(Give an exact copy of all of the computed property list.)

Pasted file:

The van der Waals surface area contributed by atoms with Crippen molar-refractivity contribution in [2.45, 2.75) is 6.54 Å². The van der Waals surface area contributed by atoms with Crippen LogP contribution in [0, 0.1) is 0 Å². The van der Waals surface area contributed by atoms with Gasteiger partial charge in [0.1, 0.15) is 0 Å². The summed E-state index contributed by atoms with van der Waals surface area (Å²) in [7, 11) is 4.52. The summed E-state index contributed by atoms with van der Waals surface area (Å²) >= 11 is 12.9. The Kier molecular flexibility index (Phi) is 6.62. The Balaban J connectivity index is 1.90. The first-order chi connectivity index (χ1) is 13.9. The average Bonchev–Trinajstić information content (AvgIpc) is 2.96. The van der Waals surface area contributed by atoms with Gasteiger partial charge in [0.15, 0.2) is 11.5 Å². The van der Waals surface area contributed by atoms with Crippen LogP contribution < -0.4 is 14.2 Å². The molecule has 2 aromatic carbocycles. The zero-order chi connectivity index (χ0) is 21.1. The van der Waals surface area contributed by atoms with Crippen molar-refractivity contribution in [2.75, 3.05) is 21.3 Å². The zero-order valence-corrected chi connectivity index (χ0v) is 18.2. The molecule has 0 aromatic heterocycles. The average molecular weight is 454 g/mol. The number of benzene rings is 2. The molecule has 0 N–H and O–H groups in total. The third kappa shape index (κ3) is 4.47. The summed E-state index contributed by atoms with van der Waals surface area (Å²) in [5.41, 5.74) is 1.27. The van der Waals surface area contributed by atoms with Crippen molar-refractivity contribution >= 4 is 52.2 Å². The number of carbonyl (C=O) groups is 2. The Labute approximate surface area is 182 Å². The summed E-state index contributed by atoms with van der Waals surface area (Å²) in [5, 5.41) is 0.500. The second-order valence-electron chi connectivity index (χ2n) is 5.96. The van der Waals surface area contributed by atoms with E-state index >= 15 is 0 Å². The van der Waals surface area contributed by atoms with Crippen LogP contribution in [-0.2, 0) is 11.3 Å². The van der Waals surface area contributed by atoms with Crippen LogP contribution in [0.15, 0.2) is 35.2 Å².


The van der Waals surface area contributed by atoms with Crippen molar-refractivity contribution in [2.45, 2.75) is 6.54 Å². The van der Waals surface area contributed by atoms with Crippen LogP contribution in [0, 0.1) is 0 Å². The van der Waals surface area contributed by atoms with Gasteiger partial charge in [0.1, 0.15) is 0 Å². The summed E-state index contributed by atoms with van der Waals surface area (Å²) in [7, 11) is 4.52. The summed E-state index contributed by atoms with van der Waals surface area (Å²) >= 11 is 12.9. The Kier molecular flexibility index (Phi) is 6.62. The Balaban J connectivity index is 1.90. The first-order chi connectivity index (χ1) is 13.9. The average Bonchev–Trinajstić information content (AvgIpc) is 2.96. The van der Waals surface area contributed by atoms with Gasteiger partial charge in [0.15, 0.2) is 11.5 Å². The van der Waals surface area contributed by atoms with Crippen LogP contribution < -0.4 is 14.2 Å². The molecule has 2 aromatic carbocycles. The zero-order chi connectivity index (χ0) is 21.1. The van der Waals surface area contributed by atoms with Crippen molar-refractivity contribution in [2.75, 3.05) is 21.3 Å². The zero-order valence-corrected chi connectivity index (χ0v) is 18.2. The molecule has 0 aromatic heterocycles. The average molecular weight is 454 g/mol. The number of benzene rings is 2. The molecule has 0 N–H and O–H groups in total. The third kappa shape index (κ3) is 4.47. The summed E-state index contributed by atoms with van der Waals surface area (Å²) in [5.41, 5.74) is 1.27. The van der Waals surface area contributed by atoms with Crippen molar-refractivity contribution >= 4 is 52.2 Å². The number of carbonyl (C=O) groups is 2. The Labute approximate surface area is 182 Å². The summed E-state index contributed by atoms with van der Waals surface area (Å²) in [5, 5.41) is 0.500. The second-order valence-electron chi connectivity index (χ2n) is 5.96. The van der Waals surface area contributed by atoms with E-state index >= 15 is 0 Å². The van der Waals surface area contributed by atoms with Crippen LogP contribution in [-0.2, 0) is 11.3 Å². The van der Waals surface area contributed by atoms with Crippen LogP contribution in [0.15, 0.2) is 35.2 Å².